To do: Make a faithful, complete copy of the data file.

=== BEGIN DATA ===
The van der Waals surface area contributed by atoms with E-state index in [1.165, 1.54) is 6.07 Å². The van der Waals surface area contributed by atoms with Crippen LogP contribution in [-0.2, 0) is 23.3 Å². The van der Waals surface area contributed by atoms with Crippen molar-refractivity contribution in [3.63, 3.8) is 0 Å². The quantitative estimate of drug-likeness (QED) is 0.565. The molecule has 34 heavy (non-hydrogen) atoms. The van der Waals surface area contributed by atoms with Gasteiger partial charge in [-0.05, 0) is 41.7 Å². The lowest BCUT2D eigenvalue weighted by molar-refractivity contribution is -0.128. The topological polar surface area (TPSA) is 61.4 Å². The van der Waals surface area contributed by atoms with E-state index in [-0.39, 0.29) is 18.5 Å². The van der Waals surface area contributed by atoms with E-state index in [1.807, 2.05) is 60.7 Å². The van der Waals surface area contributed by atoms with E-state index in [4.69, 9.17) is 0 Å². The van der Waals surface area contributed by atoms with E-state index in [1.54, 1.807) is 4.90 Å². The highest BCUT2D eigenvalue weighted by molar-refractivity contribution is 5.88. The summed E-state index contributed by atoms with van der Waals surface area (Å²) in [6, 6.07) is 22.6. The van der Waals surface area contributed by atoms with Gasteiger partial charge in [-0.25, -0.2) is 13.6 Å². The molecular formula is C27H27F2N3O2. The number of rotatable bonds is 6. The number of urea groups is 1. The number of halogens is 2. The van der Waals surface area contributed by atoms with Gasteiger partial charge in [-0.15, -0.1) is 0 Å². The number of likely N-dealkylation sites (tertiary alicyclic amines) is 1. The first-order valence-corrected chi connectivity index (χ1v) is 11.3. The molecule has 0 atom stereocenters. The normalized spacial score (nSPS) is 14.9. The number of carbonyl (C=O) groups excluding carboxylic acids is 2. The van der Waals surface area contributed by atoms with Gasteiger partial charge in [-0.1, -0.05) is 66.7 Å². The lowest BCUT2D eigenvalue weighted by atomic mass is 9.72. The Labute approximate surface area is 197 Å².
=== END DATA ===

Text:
The van der Waals surface area contributed by atoms with E-state index in [1.165, 1.54) is 6.07 Å². The van der Waals surface area contributed by atoms with Crippen LogP contribution in [-0.2, 0) is 23.3 Å². The van der Waals surface area contributed by atoms with Crippen molar-refractivity contribution in [3.63, 3.8) is 0 Å². The quantitative estimate of drug-likeness (QED) is 0.565. The molecule has 34 heavy (non-hydrogen) atoms. The van der Waals surface area contributed by atoms with Gasteiger partial charge in [-0.05, 0) is 41.7 Å². The lowest BCUT2D eigenvalue weighted by molar-refractivity contribution is -0.128. The topological polar surface area (TPSA) is 61.4 Å². The van der Waals surface area contributed by atoms with E-state index in [-0.39, 0.29) is 18.5 Å². The van der Waals surface area contributed by atoms with E-state index in [1.807, 2.05) is 60.7 Å². The van der Waals surface area contributed by atoms with E-state index in [4.69, 9.17) is 0 Å². The van der Waals surface area contributed by atoms with E-state index in [1.54, 1.807) is 4.90 Å². The highest BCUT2D eigenvalue weighted by molar-refractivity contribution is 5.88. The summed E-state index contributed by atoms with van der Waals surface area (Å²) in [6, 6.07) is 22.6. The van der Waals surface area contributed by atoms with Gasteiger partial charge in [-0.25, -0.2) is 13.6 Å². The molecular formula is C27H27F2N3O2. The number of rotatable bonds is 6. The number of urea groups is 1. The number of halogens is 2. The van der Waals surface area contributed by atoms with Gasteiger partial charge in [-0.15, -0.1) is 0 Å². The number of likely N-dealkylation sites (tertiary alicyclic amines) is 1. The first-order valence-corrected chi connectivity index (χ1v) is 11.3. The molecule has 0 atom stereocenters. The normalized spacial score (nSPS) is 14.9. The number of carbonyl (C=O) groups excluding carboxylic acids is 2. The van der Waals surface area contributed by atoms with Gasteiger partial charge in [-0.1, -0.05) is 66.7 Å². The lowest BCUT2D eigenvalue weighted by atomic mass is 9.72. The Labute approximate surface area is 197 Å².